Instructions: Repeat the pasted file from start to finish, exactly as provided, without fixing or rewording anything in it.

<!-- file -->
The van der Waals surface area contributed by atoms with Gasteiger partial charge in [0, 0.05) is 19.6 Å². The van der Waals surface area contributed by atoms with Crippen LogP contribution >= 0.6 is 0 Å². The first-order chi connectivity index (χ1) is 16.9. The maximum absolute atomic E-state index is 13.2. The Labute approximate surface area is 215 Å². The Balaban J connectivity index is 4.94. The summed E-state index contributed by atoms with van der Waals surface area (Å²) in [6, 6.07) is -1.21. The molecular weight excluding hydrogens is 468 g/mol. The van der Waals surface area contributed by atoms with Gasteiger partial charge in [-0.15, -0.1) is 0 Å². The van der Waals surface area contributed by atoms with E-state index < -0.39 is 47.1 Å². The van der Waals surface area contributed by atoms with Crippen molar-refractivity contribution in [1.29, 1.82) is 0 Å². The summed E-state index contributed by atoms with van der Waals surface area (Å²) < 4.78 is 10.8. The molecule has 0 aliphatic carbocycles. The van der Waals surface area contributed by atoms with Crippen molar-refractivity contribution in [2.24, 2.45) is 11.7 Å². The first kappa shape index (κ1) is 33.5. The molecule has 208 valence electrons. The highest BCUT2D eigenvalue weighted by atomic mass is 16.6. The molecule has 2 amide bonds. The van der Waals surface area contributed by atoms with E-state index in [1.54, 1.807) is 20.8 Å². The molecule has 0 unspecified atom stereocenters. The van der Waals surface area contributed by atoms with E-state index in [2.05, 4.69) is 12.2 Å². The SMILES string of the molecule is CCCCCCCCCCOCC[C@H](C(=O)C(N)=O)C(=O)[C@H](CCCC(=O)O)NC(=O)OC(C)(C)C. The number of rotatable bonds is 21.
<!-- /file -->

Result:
The van der Waals surface area contributed by atoms with Gasteiger partial charge in [0, 0.05) is 19.6 Å². The van der Waals surface area contributed by atoms with Crippen LogP contribution >= 0.6 is 0 Å². The first-order chi connectivity index (χ1) is 16.9. The maximum absolute atomic E-state index is 13.2. The Labute approximate surface area is 215 Å². The Balaban J connectivity index is 4.94. The summed E-state index contributed by atoms with van der Waals surface area (Å²) in [6, 6.07) is -1.21. The molecular weight excluding hydrogens is 468 g/mol. The van der Waals surface area contributed by atoms with Gasteiger partial charge in [-0.15, -0.1) is 0 Å². The van der Waals surface area contributed by atoms with E-state index < -0.39 is 47.1 Å². The van der Waals surface area contributed by atoms with Crippen molar-refractivity contribution in [1.29, 1.82) is 0 Å². The summed E-state index contributed by atoms with van der Waals surface area (Å²) < 4.78 is 10.8. The molecule has 0 aliphatic carbocycles. The van der Waals surface area contributed by atoms with Crippen molar-refractivity contribution in [2.24, 2.45) is 11.7 Å². The first kappa shape index (κ1) is 33.5. The molecule has 208 valence electrons. The highest BCUT2D eigenvalue weighted by atomic mass is 16.6. The molecule has 2 amide bonds. The van der Waals surface area contributed by atoms with E-state index in [1.54, 1.807) is 20.8 Å². The molecule has 0 unspecified atom stereocenters. The van der Waals surface area contributed by atoms with E-state index in [2.05, 4.69) is 12.2 Å². The SMILES string of the molecule is CCCCCCCCCCOCC[C@H](C(=O)C(N)=O)C(=O)[C@H](CCCC(=O)O)NC(=O)OC(C)(C)C. The number of rotatable bonds is 21.